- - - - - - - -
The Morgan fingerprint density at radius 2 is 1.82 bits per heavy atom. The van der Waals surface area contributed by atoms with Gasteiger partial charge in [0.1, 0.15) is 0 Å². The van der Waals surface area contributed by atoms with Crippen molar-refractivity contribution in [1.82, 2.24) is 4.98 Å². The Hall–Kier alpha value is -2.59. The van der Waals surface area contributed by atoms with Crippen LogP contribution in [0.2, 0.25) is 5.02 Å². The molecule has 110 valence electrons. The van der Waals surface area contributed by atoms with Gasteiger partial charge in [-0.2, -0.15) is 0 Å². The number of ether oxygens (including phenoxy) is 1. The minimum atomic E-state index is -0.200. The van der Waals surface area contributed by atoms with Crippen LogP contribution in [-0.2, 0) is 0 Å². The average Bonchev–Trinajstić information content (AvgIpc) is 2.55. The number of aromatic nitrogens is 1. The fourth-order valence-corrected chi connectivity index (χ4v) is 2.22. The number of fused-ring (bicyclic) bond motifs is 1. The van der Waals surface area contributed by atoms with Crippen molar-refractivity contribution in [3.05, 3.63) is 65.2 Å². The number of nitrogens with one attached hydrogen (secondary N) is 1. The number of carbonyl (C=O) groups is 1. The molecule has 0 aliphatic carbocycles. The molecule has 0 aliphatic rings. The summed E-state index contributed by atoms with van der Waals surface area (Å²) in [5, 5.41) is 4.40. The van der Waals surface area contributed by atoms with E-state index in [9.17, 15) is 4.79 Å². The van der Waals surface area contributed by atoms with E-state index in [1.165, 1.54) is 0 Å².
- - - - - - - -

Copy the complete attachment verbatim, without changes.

The Morgan fingerprint density at radius 2 is 1.82 bits per heavy atom. The van der Waals surface area contributed by atoms with Gasteiger partial charge in [0.1, 0.15) is 0 Å². The van der Waals surface area contributed by atoms with Crippen molar-refractivity contribution in [1.82, 2.24) is 4.98 Å². The Hall–Kier alpha value is -2.59. The van der Waals surface area contributed by atoms with Crippen LogP contribution in [0.2, 0.25) is 5.02 Å². The molecule has 110 valence electrons. The van der Waals surface area contributed by atoms with Gasteiger partial charge in [-0.2, -0.15) is 0 Å². The number of ether oxygens (including phenoxy) is 1. The minimum atomic E-state index is -0.200. The van der Waals surface area contributed by atoms with Crippen LogP contribution in [-0.2, 0) is 0 Å². The average Bonchev–Trinajstić information content (AvgIpc) is 2.55. The number of aromatic nitrogens is 1. The fourth-order valence-corrected chi connectivity index (χ4v) is 2.22. The number of fused-ring (bicyclic) bond motifs is 1. The van der Waals surface area contributed by atoms with Crippen molar-refractivity contribution in [3.05, 3.63) is 65.2 Å². The number of nitrogens with one attached hydrogen (secondary N) is 1. The number of carbonyl (C=O) groups is 1. The molecule has 0 aliphatic carbocycles. The molecule has 0 aliphatic rings. The summed E-state index contributed by atoms with van der Waals surface area (Å²) in [5, 5.41) is 4.40. The van der Waals surface area contributed by atoms with E-state index in [9.17, 15) is 4.79 Å². The van der Waals surface area contributed by atoms with E-state index in [1.165, 1.54) is 0 Å².